More than a dozen people on a New York City-bound commuter bus were injured when it collided with a school bus on Route 9 in Old Bridge during the Thursday morning commute. The Academy bus was holding 30 to 35 passengers, none of whom were wearing seat belts.

The only protection the passengers could rely on was themselves, as no state or federal law mandates that commercial lines provide seat belts for users.

Rescue crews working with the Academy Bus involved in Thursday morning's crash on Route 9 in Old Bridge (WNYW TV)

"(Seat belts) might have helped people not get hurt as bad," said Old Bridge resident Wanda Morone, whose power went out for a brief period following the crash.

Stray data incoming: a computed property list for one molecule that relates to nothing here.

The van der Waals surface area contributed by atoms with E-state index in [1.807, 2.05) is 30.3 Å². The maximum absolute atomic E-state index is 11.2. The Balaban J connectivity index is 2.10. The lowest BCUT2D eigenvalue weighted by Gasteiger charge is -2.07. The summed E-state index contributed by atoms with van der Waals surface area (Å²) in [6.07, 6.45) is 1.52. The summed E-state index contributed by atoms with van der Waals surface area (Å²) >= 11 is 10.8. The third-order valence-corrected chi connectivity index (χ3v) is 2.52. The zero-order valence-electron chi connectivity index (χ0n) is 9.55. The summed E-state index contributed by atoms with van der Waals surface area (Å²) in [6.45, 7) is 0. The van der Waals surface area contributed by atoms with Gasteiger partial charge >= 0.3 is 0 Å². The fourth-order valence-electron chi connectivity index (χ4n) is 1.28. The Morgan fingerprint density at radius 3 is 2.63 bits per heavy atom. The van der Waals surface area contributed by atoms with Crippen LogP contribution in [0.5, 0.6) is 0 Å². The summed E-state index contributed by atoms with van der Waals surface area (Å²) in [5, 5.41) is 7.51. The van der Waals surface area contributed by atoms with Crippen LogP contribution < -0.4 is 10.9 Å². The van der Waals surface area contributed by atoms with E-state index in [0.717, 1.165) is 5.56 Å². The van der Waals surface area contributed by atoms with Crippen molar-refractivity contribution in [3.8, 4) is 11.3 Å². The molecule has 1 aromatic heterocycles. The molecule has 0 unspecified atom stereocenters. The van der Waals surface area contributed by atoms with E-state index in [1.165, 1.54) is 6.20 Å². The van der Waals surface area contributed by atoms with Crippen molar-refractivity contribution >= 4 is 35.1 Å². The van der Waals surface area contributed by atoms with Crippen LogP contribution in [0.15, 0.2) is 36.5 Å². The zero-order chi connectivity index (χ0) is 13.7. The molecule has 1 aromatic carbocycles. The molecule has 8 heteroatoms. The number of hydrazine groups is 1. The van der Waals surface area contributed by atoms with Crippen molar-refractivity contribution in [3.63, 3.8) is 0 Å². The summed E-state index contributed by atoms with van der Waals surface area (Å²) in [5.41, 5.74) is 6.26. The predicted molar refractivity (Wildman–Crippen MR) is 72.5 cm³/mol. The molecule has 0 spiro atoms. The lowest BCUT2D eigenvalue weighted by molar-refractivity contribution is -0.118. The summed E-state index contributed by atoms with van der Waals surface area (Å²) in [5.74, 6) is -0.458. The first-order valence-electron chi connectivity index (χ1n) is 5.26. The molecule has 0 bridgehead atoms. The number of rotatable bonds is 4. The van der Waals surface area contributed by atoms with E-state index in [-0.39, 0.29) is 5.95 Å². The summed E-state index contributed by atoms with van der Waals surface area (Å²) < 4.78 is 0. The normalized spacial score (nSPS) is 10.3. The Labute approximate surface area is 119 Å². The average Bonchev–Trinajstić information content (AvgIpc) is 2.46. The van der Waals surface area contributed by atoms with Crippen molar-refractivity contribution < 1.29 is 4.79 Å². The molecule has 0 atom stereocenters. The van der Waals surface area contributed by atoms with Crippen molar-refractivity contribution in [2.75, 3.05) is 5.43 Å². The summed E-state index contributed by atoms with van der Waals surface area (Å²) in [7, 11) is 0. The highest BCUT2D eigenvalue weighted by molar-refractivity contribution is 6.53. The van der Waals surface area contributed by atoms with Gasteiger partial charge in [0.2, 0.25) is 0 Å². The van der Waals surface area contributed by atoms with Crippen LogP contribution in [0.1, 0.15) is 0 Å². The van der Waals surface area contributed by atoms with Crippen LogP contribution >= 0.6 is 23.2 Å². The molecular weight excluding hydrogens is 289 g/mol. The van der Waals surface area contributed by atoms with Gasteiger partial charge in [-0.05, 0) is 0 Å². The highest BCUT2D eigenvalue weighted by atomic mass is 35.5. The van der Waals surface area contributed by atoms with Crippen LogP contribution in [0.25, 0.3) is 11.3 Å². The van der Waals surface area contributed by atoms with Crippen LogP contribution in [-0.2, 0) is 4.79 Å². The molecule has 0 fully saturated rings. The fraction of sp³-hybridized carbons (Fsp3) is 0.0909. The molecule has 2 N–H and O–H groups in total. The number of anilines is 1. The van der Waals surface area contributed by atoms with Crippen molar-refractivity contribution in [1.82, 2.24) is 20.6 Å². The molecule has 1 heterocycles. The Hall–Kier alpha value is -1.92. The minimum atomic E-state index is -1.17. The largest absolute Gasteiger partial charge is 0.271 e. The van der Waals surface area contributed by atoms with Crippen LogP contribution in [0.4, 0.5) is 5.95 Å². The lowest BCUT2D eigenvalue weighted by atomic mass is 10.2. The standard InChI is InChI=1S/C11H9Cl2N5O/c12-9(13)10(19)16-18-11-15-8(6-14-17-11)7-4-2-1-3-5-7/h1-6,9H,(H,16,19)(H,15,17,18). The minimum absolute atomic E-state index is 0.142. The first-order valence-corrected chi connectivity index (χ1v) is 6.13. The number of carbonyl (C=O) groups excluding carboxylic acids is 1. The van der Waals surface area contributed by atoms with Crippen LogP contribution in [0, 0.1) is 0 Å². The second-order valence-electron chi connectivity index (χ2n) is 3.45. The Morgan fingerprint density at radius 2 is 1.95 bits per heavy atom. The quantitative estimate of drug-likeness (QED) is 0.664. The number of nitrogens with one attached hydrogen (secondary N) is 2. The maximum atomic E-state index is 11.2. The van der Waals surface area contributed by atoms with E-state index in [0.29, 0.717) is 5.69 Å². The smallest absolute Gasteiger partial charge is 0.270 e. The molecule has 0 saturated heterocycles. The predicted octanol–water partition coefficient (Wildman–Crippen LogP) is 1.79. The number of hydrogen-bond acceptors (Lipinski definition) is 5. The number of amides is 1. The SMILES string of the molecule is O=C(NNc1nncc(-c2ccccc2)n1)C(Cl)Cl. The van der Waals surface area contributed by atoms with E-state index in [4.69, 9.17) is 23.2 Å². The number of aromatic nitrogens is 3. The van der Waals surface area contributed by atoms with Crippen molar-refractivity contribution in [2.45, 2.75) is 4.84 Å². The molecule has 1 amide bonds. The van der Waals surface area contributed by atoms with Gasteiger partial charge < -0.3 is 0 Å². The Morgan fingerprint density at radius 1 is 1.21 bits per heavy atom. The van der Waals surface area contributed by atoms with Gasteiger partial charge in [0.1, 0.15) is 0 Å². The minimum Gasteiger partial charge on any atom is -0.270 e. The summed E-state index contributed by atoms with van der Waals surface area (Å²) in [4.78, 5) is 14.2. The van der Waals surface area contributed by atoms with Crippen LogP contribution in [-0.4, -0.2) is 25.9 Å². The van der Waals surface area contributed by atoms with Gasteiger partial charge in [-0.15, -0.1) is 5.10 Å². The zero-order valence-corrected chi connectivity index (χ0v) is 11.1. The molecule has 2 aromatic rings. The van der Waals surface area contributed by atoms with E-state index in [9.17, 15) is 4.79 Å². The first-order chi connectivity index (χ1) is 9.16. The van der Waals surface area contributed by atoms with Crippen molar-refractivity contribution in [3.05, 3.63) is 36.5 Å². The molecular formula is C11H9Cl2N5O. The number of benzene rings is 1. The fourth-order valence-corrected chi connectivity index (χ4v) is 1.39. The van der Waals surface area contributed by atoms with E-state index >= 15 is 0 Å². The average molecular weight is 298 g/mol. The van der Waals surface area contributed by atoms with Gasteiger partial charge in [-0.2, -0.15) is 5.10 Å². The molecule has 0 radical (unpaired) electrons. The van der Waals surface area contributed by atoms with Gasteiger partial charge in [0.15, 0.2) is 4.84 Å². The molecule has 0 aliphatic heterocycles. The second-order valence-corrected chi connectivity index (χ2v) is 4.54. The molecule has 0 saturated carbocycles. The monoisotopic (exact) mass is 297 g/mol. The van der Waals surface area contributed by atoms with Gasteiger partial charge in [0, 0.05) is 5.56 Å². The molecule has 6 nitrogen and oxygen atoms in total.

Morone said her fiance was forced to stand on his bus ride home from work Wednesday night.

"How dangerous would that have been if they crashed?" she asked.

According to Raymond Martinez, chairman of the New Jersey Motor Vehicle Commission, there are no current efforts on a state or national level to implement a seat belt requirement on commercial buses.

The U.S. government proposed a requirement in 2010 for new commercial buses, but it never became a permanent regulation.

Martinez said federal action would make the most sense for such a law.

"It obviously becomes much more complicated when buses travel from one state to another," added Martinez.

Seat belts have been required on New Jersey school buses for years. Two adults were inside the school bus that flipped on its side and landed on the generator for the Stratford Apartments. The driver and aide exited the bus through the emergency hatch, virtually unharmed.